School of Art hosts annual Anti-Gravity Derby
This year, the Anti-Gravity Derby kicked off Spring Carnival festivities with its anarchic alternative to the Buggy races. While all College of Fine Arts (CFA) students are encouraged to participate in the event, this year’s record number of participants was likely due to the involvement of CFA professor Charles Rosenblum’s Critical Histories of the Arts students, who were required to participate as part of their course grade.
While a large crowd slowly gathered outside of the main entrance of Doherty Hall at around 4 p.m. on Thursday, the racers began to line up their vehicles in a queue that ran from Doherty Hall all the way down to Frew Street and around the corner of Baker Hall.
As racers lined up their vehicles, the audience was thoroughly entertained by the humorous commentary of CFA professor and multimedia artist Pat Oleszko, who emceed and organized the derby. In promoting the event to students, Oleszko pitched the idea of participation primarily to those “with big ideas, but no rush to get there.”
The first Anti-Gravity Derby was held in the spring of 2010 as a project of Oleszko’s class on sculpture and performance art. The first event was extremely successful, so the group decided to turn it into an annual event, adapting it to fit into the university’s Spring Carnival schedule.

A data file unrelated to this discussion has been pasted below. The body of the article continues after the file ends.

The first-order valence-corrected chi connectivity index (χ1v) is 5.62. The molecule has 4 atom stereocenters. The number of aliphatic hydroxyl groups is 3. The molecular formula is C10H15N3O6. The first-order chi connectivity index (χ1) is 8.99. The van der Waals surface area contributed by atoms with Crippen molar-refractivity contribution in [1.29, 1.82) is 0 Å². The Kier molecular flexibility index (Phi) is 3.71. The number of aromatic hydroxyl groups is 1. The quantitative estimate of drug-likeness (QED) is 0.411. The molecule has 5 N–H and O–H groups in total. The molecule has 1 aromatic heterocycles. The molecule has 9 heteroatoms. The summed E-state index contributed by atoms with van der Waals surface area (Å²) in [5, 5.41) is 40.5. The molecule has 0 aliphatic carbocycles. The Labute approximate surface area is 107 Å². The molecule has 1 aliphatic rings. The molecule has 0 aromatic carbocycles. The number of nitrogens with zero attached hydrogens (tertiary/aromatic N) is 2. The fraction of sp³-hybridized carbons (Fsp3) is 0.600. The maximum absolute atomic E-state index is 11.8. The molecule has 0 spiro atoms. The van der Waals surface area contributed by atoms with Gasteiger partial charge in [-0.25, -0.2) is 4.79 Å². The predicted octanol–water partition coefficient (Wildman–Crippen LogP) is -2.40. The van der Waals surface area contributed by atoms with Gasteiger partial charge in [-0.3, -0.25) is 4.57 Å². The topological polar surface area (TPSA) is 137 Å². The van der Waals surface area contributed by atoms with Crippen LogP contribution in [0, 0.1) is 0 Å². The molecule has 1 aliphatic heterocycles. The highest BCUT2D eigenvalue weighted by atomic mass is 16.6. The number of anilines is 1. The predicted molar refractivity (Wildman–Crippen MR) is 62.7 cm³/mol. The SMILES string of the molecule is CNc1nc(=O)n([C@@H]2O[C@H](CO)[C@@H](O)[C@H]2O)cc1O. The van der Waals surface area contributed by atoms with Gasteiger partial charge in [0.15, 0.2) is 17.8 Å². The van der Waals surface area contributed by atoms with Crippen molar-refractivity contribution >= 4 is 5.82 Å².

As a celebration of whimsy and wit, this year’s Anti-Gravity Derby focused primarily on outlandish costumes and extraordinary vehicles that were pushed, dragged, pedaled, or left to free-wheel down the hill between Doherty Hall and the University Center. Perfect for those who revel in absurdity, speed was not the main goal of the race. Rather, ostentation and imagination took precedence.
While the Annual Anti-Gravity Derby has served as a foil to the high-stress environment that Buggy inevitably creates, it makes more sense to think of the derby as a chaotic fashion show full of visual puns, fanciful costumes, and flamboyant presentations rather than as a race.
The vehicles’ themes ranged from political satire to tongue-in-cheek allusions to the traditional canon of classical art — including references to Edgar Degas’ ballerinas, Pablo Picasso’s paintings of Dora Maar, the Bauhaus movement, and ancient Roman columns. While it was clear that many of the vehicles had been scrapped together no more than a couple of days prior, there was a real level of heart and showmanship evident in every performance.
The excitement of the racers was matched in full by that of the crowd. The lively crowd rejoiced and grimaced at the many ups and downs of the derby. From the accidental spillage of copious amounts of spaghetti onto the race course to the dramatically planned high-speed collision between an iceberg on wheels and a model Titanic, the races saw their share of crashes and mayhem.
While smiles and laughter were abundant in the crowd, it was clear the participants and organizers were having just as much fun. Given the derby’s recent growth in popularity, it is likely that it will become an official Spring Carnival tradition for those looking to have some unstructured, free-wheeling fun.